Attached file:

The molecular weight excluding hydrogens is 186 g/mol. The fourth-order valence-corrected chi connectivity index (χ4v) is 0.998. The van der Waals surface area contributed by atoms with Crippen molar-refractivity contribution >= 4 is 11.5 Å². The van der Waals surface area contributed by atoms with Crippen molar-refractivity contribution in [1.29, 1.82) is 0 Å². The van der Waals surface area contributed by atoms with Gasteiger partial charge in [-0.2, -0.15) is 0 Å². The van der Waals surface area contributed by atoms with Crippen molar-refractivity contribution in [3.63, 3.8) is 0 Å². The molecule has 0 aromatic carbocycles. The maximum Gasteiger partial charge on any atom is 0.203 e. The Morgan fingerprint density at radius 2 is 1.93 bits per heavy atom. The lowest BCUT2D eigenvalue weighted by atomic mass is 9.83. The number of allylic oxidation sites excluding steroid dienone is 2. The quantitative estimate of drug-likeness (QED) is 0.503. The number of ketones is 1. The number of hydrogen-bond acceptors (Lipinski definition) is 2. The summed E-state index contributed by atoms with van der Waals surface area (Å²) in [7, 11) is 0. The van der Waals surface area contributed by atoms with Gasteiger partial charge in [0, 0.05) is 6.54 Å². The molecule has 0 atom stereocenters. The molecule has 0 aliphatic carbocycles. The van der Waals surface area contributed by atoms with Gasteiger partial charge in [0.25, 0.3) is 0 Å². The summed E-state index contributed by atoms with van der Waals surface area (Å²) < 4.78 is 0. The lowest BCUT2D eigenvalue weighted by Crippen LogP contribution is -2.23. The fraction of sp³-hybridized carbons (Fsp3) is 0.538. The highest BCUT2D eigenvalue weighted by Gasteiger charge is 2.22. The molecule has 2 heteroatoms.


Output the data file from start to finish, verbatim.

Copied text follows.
The molecular weight excluding hydrogens is 186 g/mol. The fourth-order valence-corrected chi connectivity index (χ4v) is 0.998. The van der Waals surface area contributed by atoms with Crippen molar-refractivity contribution >= 4 is 11.5 Å². The van der Waals surface area contributed by atoms with Crippen molar-refractivity contribution in [1.29, 1.82) is 0 Å². The van der Waals surface area contributed by atoms with Gasteiger partial charge in [-0.2, -0.15) is 0 Å². The van der Waals surface area contributed by atoms with Crippen molar-refractivity contribution in [3.63, 3.8) is 0 Å². The molecule has 0 aromatic carbocycles. The maximum Gasteiger partial charge on any atom is 0.203 e. The Morgan fingerprint density at radius 2 is 1.93 bits per heavy atom. The lowest BCUT2D eigenvalue weighted by atomic mass is 9.83. The number of allylic oxidation sites excluding steroid dienone is 2. The quantitative estimate of drug-likeness (QED) is 0.503. The number of ketones is 1. The number of hydrogen-bond acceptors (Lipinski definition) is 2. The summed E-state index contributed by atoms with van der Waals surface area (Å²) in [7, 11) is 0. The van der Waals surface area contributed by atoms with Gasteiger partial charge in [0, 0.05) is 6.54 Å². The molecule has 0 atom stereocenters. The molecule has 0 aliphatic carbocycles. The van der Waals surface area contributed by atoms with Gasteiger partial charge in [0.25, 0.3) is 0 Å². The summed E-state index contributed by atoms with van der Waals surface area (Å²) < 4.78 is 0. The lowest BCUT2D eigenvalue weighted by Crippen LogP contribution is -2.23. The fraction of sp³-hybridized carbons (Fsp3) is 0.538. The highest BCUT2D eigenvalue weighted by Gasteiger charge is 2.22. The molecule has 2 heteroatoms.